One in five adults are unhappy with their career

Research finds a quarter of workers don’t like their current career and one in four adults think changing jobs would improve their mental health.

One in five (19 per cent) UK adults are dissatisfied with their careers, new research reveals.

A study carried out by energy comparison site, UK Power, questioned the nation to find out which areas of their life they are most unhappy with. The results are stark; a quarter of all adults are unhappy in their current job and one in five are unhappy with their overall career, although men (22 per cent) are more likely to feel this way than women (16 per cent).

Dissatisfaction with their day-to-day role (52 per cent) is the number one reason people wish they could switch jobs, followed closely by their salary (44 per cent). However, for one in five (20 per cent) it’s the level of seniority, not the career itself, they are unhappy with. Sadly, 13 per cent want to move roles because they dislike their boss.

The five cities where job satisfaction is at its lowest are:

1. Belfast (55 per cent)

2. Bristol (34 per cent)

3. London (34 per cent)

4. Nottingham (29 per cent)

5. Liverpool (28 per cent)

Interestingly, it seems that relationships act as a buffer to career dissatisfaction; singletons were more than twice as likely (23 per cent) than adults in a relationship (11 per cent) to be dissatisfied with their career.

UK Power asked those unhappy in their job how they thought moving roles would impact their lives. Half (50 per cent) thought changing careers would improve the quality of their life, while a third (33 per cent) felt doing so would improve their finances. Shockingly, 26 per cent felt their mental health would improve in a different role, highlighting the huge effect your job can have on your wellbeing.

Despite understanding the benefits moving careers can have, it seems it’s not that simple for many employees. The main reasons given for staying in a dissatisfactory role were:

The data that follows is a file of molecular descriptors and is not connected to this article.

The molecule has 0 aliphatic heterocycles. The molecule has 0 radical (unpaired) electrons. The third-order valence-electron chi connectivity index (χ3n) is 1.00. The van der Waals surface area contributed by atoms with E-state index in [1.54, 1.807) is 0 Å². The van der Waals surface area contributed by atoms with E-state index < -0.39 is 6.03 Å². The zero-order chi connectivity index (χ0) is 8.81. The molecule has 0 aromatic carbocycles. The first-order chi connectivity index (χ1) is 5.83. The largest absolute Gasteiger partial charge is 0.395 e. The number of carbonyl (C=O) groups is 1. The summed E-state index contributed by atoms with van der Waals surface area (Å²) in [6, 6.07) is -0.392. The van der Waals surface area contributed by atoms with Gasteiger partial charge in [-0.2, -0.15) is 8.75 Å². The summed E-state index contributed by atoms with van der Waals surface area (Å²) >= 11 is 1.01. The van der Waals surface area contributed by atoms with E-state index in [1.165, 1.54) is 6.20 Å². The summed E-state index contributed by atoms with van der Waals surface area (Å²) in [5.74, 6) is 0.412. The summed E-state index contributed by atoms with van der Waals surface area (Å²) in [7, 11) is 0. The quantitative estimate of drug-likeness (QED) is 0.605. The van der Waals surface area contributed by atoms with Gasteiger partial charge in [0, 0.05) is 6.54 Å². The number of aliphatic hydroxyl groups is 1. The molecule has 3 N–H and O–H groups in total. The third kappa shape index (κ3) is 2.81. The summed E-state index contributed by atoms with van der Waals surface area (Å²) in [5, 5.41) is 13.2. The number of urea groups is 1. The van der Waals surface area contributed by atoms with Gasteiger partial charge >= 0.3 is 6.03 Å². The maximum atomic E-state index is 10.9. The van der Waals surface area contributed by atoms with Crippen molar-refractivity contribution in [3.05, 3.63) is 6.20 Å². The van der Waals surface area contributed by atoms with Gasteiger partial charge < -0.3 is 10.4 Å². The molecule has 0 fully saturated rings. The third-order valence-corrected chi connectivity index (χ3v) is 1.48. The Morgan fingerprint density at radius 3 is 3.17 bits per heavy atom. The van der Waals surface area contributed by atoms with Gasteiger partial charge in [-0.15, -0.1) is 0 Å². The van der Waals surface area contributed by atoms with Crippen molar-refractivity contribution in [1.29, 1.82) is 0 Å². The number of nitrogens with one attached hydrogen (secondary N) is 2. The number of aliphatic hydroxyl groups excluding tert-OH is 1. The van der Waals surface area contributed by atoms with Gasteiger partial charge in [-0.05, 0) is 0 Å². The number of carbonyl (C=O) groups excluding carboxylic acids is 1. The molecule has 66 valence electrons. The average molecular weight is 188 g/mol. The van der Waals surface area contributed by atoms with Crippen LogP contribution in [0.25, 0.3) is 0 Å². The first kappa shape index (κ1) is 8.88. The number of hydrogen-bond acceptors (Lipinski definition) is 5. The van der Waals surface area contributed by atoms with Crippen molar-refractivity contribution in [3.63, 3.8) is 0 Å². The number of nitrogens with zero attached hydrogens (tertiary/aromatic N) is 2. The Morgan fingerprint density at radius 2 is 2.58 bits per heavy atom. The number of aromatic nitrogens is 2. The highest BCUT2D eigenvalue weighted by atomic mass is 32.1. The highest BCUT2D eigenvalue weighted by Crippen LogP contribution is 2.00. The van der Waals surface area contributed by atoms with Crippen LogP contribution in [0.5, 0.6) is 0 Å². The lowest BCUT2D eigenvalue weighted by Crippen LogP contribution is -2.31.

Lack of finances available to support a career change (39 per cent)
Feeling like there is no better alternative (31 per cent)
Being scared they will regret their decision (26 per cent)
Feeling like they are a failure (24 per cent)
Too invested in their current career (12 per cent)

Nick Heath, head of insight at UK Power says, ‘We were interested to see which parts of their life people would most like to switch, and were surprised to see so many wishing they could change careers.

‘Having the resources available to help make informed decisions about changing any aspect of your life, however big or small, can be the difference between being unhappy, and having something to smile about. That’s why we pride ourselves on helping customers save money on their energy bills by cutting down on the jargon and gathering the best deals around.’

Further reading on enjoying your career

Owen Gough, SmallBusiness UK

Owen Gough

Owen was a reporter for Bonhill Group plc writing across the and titles before moving on to be a Digital Technology reporter for the

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